Nature, functions and problems of the therapeutic relationship in councelling - with special reference to pastoral councelling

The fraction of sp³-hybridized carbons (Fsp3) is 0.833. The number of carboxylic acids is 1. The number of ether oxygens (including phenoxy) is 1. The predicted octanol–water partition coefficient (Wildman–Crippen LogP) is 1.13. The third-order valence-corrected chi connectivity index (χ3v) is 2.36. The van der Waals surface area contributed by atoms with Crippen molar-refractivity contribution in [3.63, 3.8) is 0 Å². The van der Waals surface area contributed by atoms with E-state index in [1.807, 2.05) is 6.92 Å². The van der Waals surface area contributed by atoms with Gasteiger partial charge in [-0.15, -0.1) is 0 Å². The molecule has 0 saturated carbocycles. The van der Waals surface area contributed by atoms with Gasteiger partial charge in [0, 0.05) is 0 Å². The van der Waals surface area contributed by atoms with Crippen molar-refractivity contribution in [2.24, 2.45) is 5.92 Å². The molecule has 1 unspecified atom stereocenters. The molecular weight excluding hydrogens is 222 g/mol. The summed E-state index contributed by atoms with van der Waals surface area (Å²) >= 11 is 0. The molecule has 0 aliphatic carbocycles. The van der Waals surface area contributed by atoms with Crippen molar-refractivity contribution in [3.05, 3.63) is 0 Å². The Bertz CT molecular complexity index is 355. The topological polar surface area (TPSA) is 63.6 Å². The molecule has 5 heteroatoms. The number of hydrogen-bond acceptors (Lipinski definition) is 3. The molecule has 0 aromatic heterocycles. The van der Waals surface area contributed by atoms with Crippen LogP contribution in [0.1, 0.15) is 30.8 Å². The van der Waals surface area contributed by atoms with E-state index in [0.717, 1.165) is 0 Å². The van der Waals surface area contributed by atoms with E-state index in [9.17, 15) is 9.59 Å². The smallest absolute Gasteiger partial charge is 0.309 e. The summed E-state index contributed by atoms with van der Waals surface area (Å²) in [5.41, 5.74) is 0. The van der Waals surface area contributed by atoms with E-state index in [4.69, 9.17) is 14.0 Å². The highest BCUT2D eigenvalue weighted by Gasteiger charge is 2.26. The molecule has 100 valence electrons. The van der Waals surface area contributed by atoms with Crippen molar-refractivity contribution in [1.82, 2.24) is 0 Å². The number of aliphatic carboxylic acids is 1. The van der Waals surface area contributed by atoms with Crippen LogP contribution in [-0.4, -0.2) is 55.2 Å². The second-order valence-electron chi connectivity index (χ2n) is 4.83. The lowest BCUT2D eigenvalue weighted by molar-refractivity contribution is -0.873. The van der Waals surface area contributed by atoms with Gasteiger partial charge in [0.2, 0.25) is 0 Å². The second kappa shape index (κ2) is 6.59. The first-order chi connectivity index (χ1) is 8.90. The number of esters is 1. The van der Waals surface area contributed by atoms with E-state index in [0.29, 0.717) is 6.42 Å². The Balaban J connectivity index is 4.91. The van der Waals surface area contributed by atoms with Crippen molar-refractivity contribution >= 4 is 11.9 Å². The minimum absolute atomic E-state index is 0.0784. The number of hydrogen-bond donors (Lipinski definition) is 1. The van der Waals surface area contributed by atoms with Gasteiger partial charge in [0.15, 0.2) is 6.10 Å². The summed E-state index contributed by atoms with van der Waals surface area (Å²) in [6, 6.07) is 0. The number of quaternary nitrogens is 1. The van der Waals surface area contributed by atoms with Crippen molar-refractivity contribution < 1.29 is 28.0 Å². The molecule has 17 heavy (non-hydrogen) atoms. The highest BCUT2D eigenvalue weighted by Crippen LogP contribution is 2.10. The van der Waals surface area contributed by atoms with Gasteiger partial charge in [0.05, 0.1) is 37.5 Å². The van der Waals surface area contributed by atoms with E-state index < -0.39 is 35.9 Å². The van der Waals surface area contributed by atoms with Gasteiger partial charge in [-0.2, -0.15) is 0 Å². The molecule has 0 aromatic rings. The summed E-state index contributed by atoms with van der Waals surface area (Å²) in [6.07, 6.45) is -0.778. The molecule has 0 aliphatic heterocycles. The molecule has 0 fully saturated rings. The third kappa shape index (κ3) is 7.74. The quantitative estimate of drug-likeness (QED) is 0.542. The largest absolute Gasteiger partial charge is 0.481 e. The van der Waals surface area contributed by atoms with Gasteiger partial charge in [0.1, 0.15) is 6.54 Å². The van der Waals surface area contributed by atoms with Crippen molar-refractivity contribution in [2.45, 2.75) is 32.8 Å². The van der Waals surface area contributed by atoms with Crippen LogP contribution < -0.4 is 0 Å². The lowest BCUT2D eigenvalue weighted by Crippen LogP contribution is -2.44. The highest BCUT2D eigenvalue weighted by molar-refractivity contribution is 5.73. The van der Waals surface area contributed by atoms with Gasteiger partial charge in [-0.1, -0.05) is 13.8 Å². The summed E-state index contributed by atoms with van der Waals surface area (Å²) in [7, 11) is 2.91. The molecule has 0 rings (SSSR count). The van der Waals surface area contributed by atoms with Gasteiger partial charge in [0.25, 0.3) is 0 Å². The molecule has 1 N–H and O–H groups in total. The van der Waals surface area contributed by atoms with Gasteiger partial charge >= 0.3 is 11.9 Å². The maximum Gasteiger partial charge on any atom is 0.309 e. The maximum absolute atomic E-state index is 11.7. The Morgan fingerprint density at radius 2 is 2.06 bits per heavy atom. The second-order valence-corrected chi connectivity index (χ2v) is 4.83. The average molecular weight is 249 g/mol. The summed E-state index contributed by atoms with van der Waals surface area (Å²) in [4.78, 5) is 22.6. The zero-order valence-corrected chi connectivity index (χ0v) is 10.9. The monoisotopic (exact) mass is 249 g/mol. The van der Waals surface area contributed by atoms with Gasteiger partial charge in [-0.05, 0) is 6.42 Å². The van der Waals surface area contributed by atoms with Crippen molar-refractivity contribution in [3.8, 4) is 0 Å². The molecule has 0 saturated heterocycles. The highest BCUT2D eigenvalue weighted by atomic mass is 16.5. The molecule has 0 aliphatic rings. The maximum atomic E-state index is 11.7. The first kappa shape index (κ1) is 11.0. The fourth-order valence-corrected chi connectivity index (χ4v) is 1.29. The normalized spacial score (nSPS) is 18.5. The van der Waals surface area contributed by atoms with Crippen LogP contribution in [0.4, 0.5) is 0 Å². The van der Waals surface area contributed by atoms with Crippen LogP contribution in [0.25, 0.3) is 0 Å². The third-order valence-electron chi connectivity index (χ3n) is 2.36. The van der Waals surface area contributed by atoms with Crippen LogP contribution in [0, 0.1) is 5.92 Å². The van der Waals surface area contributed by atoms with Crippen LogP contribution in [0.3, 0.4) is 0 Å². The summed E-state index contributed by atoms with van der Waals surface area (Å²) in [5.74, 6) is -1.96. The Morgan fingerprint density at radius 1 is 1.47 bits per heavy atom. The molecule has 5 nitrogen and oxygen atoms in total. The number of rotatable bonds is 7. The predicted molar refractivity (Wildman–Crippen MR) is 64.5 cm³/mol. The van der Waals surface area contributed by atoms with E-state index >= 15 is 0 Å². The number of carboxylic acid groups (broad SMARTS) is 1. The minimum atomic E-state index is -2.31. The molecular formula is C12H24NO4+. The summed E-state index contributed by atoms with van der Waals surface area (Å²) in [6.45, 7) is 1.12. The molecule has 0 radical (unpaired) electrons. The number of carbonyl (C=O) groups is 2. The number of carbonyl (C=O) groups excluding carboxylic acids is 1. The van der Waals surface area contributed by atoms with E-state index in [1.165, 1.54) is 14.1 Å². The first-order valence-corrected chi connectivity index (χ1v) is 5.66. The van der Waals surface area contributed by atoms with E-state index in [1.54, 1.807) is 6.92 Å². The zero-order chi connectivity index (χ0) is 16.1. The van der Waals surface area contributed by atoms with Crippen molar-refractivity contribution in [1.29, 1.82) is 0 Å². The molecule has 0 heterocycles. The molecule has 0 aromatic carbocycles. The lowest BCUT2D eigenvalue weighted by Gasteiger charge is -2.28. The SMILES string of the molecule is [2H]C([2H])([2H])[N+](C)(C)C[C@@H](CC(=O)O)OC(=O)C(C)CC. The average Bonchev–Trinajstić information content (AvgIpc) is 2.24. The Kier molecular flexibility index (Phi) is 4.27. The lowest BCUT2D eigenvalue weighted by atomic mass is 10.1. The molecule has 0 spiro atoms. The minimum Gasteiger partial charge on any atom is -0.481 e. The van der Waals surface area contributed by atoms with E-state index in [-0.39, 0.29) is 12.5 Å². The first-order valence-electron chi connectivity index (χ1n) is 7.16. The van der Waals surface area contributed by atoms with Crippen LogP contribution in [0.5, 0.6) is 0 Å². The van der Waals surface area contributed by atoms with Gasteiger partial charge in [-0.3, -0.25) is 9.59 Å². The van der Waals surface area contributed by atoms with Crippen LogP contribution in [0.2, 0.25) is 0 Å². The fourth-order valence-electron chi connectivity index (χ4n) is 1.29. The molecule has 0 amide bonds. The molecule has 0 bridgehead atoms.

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One of my chief motives in undertaking this study for my M. Th. Degree was in order to become more acquainted with an area of research and practice which has a direct and immediate bearing on my work as a minister. This practical concern underlies the form and presentation of the final dissertation. Chapter One After recognizing the increasing emphasis laid on the centrality of the therapeutic relationship in modern psychotherapy and counselling, I then proceed to define the term 'relationship' and to examine how the therapeutic relationship is regarded in several related areas of psychotherapy end counselling: classical psycho-analysis, psychiatry, counselling (non-medical) and behaviour therapy. I then seek to determine the several reasons that account for the present increased emphasis on the value of the therapeutic relationship in psychotherapy and counselling. Finally, the extent to which the pastor's role in a religious community influences his counselling functions is examined. Chapter Two This chapter is essentially devoted to examining the main characteristics of the therapeutic relationship, what particular functions the,; serve, and how their use in pastoral counselling is informed by theological insights. The main substance of the chapter is considered under the three headings: (a) Permissive (b) Acceptance (c) Won-judgmental. Chapter Three This chapter considers the main methods and techniques employed by the pastor in counselling. (a) Rapport (b) Internal Frame of Reference (c) Empathy (d) Listening (e) Reflection (f) Interpretation "What is the technique?" "How is it employed?" "What is its function?" are questions constantly asked and answered. The limitations of time, training and resources of the pastor are recognized as specially important in applying these techniques. Chapter Four The therapeutic relationship is 'a human interaction'. If it is to achieve its purpose in full, then certain factors which would limit its usefulness must be removed or at least controlled. This is done by the process of structuring. The nature and functions of this process are examined. Difficulties in achieving the end of counselling can arise in the process of counselling; in the client or the counsellor. The phenomena of transference end countertransference ere examined, and also ways of restricting; their more negative influence. The closing sub-section of chapter four is devoted to an examination of the pastor's alleged authoritarian and judgmental attitudes.